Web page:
- 55% of our non-verbal communication is our body
- watch what your body is saying about you
BUSINESS CARD
- get one and have them with you all of the time
- include an address, email, telephone number, and what you do
HOLDING DOORS
- opening a door for someone is not just a guy thing anymore
- ladies, if you get to the door first, open it
STANDING AND GREETING
- if you are being introduced, STAND, REACH OUT YOUR HAND, and SHAKE THEIR HAND

COVER LETTER
- a handshake in the mail
- targets a specific position
- represents you the people you've never met before
- gives a glimpse of your personality
- the best cover letters show how your qualifications match the needs of the company
- sell the writer's services
- secure through his letter a position
- convince the reader that the writer has the qualification demanded for the position
- state important qualifications for the job
- avoid egoism but not too humble
- strong favorable impression
Contents

Introduction
- Tell them who you are
- State how you heard about them
and why are you interested

Body
- Sell yourself and your abilities
- Highlight key points of your resume relevant to the position you are applying for
- Explain how you intend to contribute to their organization

Closing
- Make it action-oriented
- State how can they reach you
- Thank the employer for their time and consideration
Now, improve your cover letter!
http://www.transasiashipping.com/careers/#faq
Conducting meetings
Planning the meeting
Running the meeting
After the meeting


There are three stages to conducting meetings:
planning the meeting
running the meeting
after the meeting

Guidelines to planning effective meetings:

determine the outcomes that are wanted from the meeting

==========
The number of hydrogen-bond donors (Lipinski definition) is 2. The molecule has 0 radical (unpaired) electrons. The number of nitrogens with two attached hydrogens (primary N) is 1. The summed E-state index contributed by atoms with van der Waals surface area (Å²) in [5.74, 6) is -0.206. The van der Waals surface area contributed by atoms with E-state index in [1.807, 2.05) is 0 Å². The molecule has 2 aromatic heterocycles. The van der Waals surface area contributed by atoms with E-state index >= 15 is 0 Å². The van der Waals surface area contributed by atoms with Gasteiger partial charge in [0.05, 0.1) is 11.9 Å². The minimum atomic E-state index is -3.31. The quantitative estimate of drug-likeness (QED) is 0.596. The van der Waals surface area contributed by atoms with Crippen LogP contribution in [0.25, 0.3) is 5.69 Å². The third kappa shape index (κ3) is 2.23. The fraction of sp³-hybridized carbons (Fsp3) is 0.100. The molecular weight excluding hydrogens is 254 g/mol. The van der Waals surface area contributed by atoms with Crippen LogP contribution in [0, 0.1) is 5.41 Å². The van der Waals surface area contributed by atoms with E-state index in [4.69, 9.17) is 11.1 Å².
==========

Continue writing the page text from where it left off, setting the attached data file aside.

identify who needs to attend
prepare an agenda to satisfy the outcomes
ensure all the agenda items can be realistically covered in the allotted time for the meeting
book the meeting room
notify the participants of the meeting (why, where, when, how long, agenda)

Planning the meeting
Running the meeting
Guidelines to running effective meetings:

arrive early and make sure the meeting room is set up
start on time, do not wait for late arrivals as it encourages lateness
identify a chairperson to coordinate the meeting
identify someone to take minutes
state the purpose of the meeting at the start
Review the agenda, get agreement and then stick to the agenda
allocate time on each agenda item and do not run over time for each item
avoid getting bogged down in too much detail or in side issues.
If more information or a solution needs to be worked-through make this an action item to be addressed, prior to the next meeting.

chairperson must control the meeting and not let individuals dominate
record minutes
get feedback -- satisfaction checks
identify action items, assign to one owner and specify when to be actioned by
finish on time
if some agenda items are not covered agree to reconvene
If it is a regular meeting, or a follow up meeting is required, state when the next meeting will be

After the meeting
evaluate the overall meeting
tidy the meeting room so it is left as you found it (clean whiteboards, remove papers, cups etc)
file a record of the meeting (minutes and action items) in the project folder and add actions to the project action items log
distribute minutes and action items to all participants of the meeting.
follow up with people assigned action items near to the “action by” date.

economic reason/s
not only ships, but also PORTS
INTERTANKO

INTERCARGO

Intercultural communication
(cross-cultural communication)
competence needed for working in a multicultural mixture
ability to separate similarities and differences
between the different interpretations, on same documents, or same deed, which people do when coming from different cultures
Intercultural communication has to be learned.
Full transcript